A super-thin slice of cucumber pressed against the glass adds an artistic twist to this refreshing cocktail.
This invigorating drink from the Food & Wine Test Kitchen is an ideal detox. It's spiked with turmeric, which is known for having anti-inflammatory properties.
The oldest-known recipe for the mojito appeared as the Mojo de Ron in a 1929 Cuban guide called Libro de Cocktail (The Cocktail Book).
Big grains of salt rim many a margarita glass. But as this cocktail proves, a pinch of salt can add complexity to sophisticated bittersweet drinks.
When watermelon is in abundance, this is a great way to use it. Bobby Flay purees seedless watermelon chunks, then strains the juice through a sieve and mixes it with silver tequila, sugar syrup, blueberries, mint and fresh lime juice.
John Besh serves this lightly sweet, fruity white-wine sangria over plenty of ice cubes. “Use Viognier—it has a nice balance of fruit and acidity,” he says.
Descanso Beach Smash
While vacationing in 2008 with his wife's family on a boat near Catalina Island, California, John Coltharp was dismayed to see that all the beach bars focused on sweet drinks like piña coladas. Back on his father-in-law's boat, he came up with this pleasantly bitter and refreshing concoction—with Aperol from the well-stocked bar.
Indian Summer Cup
Master bartender Wayne Collins prefers using premium, naturally sweetened tonic water (sometimes called Indian tonic water) in this punch. Q Tonic, made with agave nectar, and Fever-Tree, sweetened with cane sugar, are both excellent brands.
Sour Cherry-Yuzu Bellinis
Jean-Georges Vongerichten served this effervescent sour-cherry cocktail for his guests at a pig roast. He added yuzu juice (from the bumpy-skinned Japanese citrus fruit) for a citrus kick; a mix of tangerine and lime juices nearly matches yuzu’s flavor.
This light and refreshing cocktail is as reminiscent of the American South as it is of the South of France.
Strawberries sweeten these mojitos from Joaquin Simo. “This is a great drink when you’re in the mood for something fruity,” says Simo. Use a molasses-based rum (like white Brugal) for a smoother drink, or a sugarcane-based rum (such as white Barbancourt) for a drier cocktail.
Sangria, a Spanish variation on traditional punch composed of wine, fruit and brandy, was formally introduced to America at the 1964 World's Fair in New York City. Chef Andrew Zimmerman created this seasonal version for the summer with vodka instead of brandy.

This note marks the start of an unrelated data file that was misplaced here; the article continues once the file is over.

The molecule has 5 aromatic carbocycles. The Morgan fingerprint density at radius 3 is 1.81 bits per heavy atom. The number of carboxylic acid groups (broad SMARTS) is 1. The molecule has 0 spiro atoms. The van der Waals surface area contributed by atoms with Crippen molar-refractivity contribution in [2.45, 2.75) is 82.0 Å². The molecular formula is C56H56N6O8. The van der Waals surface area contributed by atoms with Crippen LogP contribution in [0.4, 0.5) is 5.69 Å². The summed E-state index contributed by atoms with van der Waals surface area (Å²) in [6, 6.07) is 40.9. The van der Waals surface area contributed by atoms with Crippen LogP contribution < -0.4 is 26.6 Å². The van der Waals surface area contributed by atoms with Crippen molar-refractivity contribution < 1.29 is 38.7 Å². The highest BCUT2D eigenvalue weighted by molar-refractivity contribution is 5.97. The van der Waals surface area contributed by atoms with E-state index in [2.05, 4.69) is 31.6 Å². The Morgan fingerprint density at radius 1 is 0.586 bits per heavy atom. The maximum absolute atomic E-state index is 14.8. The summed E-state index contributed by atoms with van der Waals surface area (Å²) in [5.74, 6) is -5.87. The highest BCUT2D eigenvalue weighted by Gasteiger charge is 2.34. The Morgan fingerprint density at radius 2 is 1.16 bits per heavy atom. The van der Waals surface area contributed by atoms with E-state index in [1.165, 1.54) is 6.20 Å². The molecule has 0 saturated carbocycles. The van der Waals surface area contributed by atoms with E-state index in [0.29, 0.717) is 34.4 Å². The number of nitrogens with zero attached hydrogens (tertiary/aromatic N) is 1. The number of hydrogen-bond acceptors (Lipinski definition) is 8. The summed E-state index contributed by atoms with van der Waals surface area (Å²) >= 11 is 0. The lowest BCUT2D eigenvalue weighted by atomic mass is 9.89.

Lynnette Marrero of Freemans created this delicate sangria with St-Germain, an aromatic elderflower liqueur that’s delicious with a tropical-fruit-inflected Sauvignon Blanc.
An abundance of basil inspired this drink. Mixologist Todd Thrasher created six basil cocktails, rotating them on the menu at PX. This one had the most fanatical following.
Pairing vodka with sweet peaches and spicy ginger makes for an easy and refreshing summer cocktail.
These excellent margaritas have a subtle, smoky flavor. The secret: The limes and lemons are grilled before being juiced.
This drink pays homage to the orchards and vineyards of British Columbia’s fertile Okanagan Valley.
Some of Scott Beattie’s favorite drink ingredients are herbs, like the Thai basil, mint and cilantro he muddles into his sweet and spicy Thai Boxer.
Susan Feniger’s refreshing green tea–based mocktails would also be great spiked with gin. While the ingredients can be prepped in advance, it’s best to blend everything together just before serving for the most vividly green drinks.
Sophie Dahl's Iced Tea
Sophie Dahl loves to make iced tea—especially using Earl Grey flavored with lavender.
The citrusy, basil-spiked Hibiscus Petal echoes the powerful Asian flavors favored by chef Andrea Reusing.
Blackberry & Cabernet Caipirinha
For this punch-like take on the caipirinha, use a Cabernet blended with a good amount of spicy Syrah.
Isle of Islay Swizzle
Smoky single-malt Scotches are almost never used in tropical drinks, but Julie Reiner was sure that one would taste great with passion fruit juice. She garnishes this swizzle with grilled pineapple, to play up the Scotch’s smokiness.
The Palomaesque Cocktail
The Paloma is a classic Mexican cocktail made with lime juice, tequila and grapefruit soda. Scott Baird, the mixologist who created this drink for Comal in Berkeley, makes his version with smoky mezcal, fresh grapefruit juice and Cocchi Americano, the sweet Italian aperitif wine.
The only thing more refreshing than a margarita is one made with cucumbers. The cucumber-infused tequila also makes a great punch.
Kerry Simon’s Asian-style sangria combines Sauvignon Blanc with green tea-flavored vodka, but it can be made with plain or citrus vodka as well.